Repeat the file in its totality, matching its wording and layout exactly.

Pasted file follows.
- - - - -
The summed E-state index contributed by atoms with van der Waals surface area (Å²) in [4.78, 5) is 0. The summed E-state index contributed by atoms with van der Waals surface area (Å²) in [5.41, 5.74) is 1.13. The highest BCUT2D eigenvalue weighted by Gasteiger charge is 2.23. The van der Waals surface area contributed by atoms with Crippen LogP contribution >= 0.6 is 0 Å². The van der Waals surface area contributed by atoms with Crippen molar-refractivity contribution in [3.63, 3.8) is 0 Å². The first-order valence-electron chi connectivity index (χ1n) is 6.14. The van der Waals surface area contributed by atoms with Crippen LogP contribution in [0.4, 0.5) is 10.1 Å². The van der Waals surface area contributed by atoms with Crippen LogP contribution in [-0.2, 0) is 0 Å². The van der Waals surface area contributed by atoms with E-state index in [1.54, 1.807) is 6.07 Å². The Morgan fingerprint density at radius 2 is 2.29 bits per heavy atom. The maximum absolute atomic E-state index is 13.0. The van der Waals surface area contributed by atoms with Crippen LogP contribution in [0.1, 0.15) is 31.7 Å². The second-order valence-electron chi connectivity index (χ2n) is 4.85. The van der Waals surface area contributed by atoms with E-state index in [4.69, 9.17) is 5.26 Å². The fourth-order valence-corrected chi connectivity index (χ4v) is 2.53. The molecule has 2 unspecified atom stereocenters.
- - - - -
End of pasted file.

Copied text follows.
The summed E-state index contributed by atoms with van der Waals surface area (Å²) in [4.78, 5) is 0. The summed E-state index contributed by atoms with van der Waals surface area (Å²) in [5.41, 5.74) is 1.13. The highest BCUT2D eigenvalue weighted by Gasteiger charge is 2.23. The van der Waals surface area contributed by atoms with Crippen LogP contribution >= 0.6 is 0 Å². The van der Waals surface area contributed by atoms with Crippen molar-refractivity contribution in [3.63, 3.8) is 0 Å². The first-order valence-electron chi connectivity index (χ1n) is 6.14. The van der Waals surface area contributed by atoms with Crippen LogP contribution in [0.4, 0.5) is 10.1 Å². The van der Waals surface area contributed by atoms with Crippen LogP contribution in [-0.2, 0) is 0 Å². The van der Waals surface area contributed by atoms with E-state index in [1.54, 1.807) is 6.07 Å². The Morgan fingerprint density at radius 2 is 2.29 bits per heavy atom. The maximum absolute atomic E-state index is 13.0. The van der Waals surface area contributed by atoms with Crippen LogP contribution in [0.1, 0.15) is 31.7 Å². The second-order valence-electron chi connectivity index (χ2n) is 4.85. The van der Waals surface area contributed by atoms with E-state index in [4.69, 9.17) is 5.26 Å². The fourth-order valence-corrected chi connectivity index (χ4v) is 2.53. The molecule has 2 unspecified atom stereocenters.